When does your child need a tonsillectomy?.. and how to prepare for the surgery


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Cairo – Samia Sayed – Children are always exposed to tonsillitis, which requires treatment for a long time, and it may require an operation to remove the tonsils, which are located in the back of the throat.

According to the website, mayoclinic Tonsillectomy was a common procedure to treat infection and inflammation in the tonsils, tonsillectomy is usually done to treat breathing disorders during sleep but is still recommended as a treatment if tonsillitis occurs frequently or other tonsillitis treatments have not worked.


Why is this done

Tonsillectomy is used to treat:

Recurrent, chronic or severe tonsillitis.

Complications of enlarged tonsils.

Tonsil bleeding.

Other rare diseases of the tonsils.


The tonsils are the immune system’s first line of defense against bacteria and viruses that enter the mouth, and this function may make the tonsils particularly vulnerable to infection and inflammation, however, the immune system function in the tonsils declines after puberty, a factor that may be responsible for rare cases of tonsillitis in adults.


To prevent recurrent episodes of tonsillitis, a tonsillectomy may be recommended, and recurrent tonsillitis is generally known to occur as such.:

– At least seven times injury during the previous year.

At least five injuries per year in the past two years.

At least three injuries per year for the past three years.

Surgery is also recommended in the following cases:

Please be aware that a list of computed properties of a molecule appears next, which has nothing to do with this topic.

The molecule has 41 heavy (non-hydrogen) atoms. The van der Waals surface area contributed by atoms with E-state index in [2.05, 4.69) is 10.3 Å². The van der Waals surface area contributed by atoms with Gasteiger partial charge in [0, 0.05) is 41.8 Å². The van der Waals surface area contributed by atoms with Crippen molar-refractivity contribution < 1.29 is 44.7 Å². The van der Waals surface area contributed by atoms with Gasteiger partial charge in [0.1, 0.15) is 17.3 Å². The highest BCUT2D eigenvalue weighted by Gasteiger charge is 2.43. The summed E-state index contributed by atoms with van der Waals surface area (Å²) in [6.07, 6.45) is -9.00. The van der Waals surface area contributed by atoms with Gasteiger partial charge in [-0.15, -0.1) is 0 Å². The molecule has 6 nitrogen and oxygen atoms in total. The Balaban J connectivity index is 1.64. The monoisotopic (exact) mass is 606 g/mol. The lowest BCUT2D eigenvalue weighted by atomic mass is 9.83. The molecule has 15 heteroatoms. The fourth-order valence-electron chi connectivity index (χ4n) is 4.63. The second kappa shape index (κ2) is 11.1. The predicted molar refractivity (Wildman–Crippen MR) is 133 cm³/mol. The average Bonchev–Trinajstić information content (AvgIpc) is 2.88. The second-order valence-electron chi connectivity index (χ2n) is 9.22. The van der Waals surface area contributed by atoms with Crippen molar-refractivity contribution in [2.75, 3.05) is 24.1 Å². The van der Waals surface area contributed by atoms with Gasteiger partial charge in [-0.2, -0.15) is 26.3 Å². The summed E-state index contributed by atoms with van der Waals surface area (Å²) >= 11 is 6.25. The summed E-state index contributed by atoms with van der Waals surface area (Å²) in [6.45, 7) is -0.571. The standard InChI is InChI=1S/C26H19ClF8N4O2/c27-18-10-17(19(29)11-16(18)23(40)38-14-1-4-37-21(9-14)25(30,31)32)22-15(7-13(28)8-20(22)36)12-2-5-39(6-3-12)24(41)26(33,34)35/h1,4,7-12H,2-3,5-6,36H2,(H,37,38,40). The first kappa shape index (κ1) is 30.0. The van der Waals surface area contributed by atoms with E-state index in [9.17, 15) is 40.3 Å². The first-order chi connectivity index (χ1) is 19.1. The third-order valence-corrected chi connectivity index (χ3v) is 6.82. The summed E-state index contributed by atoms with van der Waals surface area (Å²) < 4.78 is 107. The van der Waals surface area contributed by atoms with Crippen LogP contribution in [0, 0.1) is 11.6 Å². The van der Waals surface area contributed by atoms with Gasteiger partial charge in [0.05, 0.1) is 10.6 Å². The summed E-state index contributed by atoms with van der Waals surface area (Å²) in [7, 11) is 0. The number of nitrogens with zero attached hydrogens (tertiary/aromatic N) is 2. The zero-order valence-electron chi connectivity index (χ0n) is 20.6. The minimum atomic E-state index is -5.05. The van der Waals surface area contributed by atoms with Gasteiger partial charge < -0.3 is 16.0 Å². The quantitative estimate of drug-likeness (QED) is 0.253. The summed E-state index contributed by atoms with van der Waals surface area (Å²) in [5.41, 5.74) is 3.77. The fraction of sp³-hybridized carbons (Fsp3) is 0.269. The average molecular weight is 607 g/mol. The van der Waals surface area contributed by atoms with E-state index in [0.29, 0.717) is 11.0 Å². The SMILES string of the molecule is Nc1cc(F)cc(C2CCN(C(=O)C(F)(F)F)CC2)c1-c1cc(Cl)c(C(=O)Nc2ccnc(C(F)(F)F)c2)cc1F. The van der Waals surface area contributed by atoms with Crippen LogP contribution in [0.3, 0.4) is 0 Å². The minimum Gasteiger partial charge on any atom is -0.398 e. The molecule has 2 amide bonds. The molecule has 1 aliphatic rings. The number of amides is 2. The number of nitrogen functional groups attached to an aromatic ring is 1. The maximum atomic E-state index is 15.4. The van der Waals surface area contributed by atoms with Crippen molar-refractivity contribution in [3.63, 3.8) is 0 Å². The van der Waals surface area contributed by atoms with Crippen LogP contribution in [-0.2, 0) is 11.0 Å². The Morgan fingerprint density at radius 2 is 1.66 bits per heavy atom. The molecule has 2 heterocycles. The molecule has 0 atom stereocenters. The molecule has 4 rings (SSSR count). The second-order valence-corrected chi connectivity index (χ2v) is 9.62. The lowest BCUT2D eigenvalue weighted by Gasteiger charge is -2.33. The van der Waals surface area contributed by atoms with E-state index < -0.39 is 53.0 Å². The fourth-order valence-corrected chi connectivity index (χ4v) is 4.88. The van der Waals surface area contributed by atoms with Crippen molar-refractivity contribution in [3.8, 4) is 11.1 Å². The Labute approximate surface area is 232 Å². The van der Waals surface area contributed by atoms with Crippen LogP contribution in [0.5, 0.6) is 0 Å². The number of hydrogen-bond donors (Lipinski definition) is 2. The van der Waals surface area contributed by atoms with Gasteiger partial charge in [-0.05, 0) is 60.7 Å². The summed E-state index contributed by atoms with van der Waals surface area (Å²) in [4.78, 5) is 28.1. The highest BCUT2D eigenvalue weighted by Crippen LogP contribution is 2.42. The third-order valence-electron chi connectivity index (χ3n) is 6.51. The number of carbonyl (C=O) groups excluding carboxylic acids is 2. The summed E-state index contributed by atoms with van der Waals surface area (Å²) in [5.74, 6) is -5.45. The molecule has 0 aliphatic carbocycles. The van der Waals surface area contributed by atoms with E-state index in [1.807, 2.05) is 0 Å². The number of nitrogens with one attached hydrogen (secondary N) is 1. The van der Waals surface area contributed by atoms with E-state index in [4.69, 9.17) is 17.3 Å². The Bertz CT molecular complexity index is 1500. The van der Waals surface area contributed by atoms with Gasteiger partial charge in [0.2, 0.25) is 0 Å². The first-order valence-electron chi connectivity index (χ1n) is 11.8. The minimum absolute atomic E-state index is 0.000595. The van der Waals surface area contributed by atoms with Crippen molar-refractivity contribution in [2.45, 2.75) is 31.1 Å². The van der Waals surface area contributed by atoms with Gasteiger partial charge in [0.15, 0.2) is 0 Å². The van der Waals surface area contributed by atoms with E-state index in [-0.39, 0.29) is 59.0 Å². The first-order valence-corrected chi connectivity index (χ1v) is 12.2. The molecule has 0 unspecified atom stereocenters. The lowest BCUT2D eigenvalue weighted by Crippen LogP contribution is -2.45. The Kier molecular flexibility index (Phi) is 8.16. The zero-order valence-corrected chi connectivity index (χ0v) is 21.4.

If the bacterial infection causing tonsillitis does not improve with antibiotic treatment

If an infection that causes pus to collect behind the tonsils (tonsillar abscess) does not improve with medication or pus drainage procedures.

How do you prepare for a tonsillectomy?

You will receive instructions from the hospital on how you or your child can prepare for a tonsillectomy.

It includes information you may be asked to provide:

All medicines taken regularly, including over-the-counter medicines and nutritional supplements.

Personal or family history of adverse effects from anesthesia.

Personal or family history of bleeding disorders.

Known allergy or other adverse reactions to certain medicines, such as antibiotics.


Preparedness instructions include:

Your doctor may ask you to stop taking certain medications or change medication doses several days before surgery.

Do not eat anything after midnight. Before the scheduled surgery date, your surgeon should give you instructions about eating and drinking fluids before coming to the hospital..

Arrange in advance how to get back to your home.

Plan for recovery time, which takes 10 days to two weeks or more and adults may need longer to recover than children.


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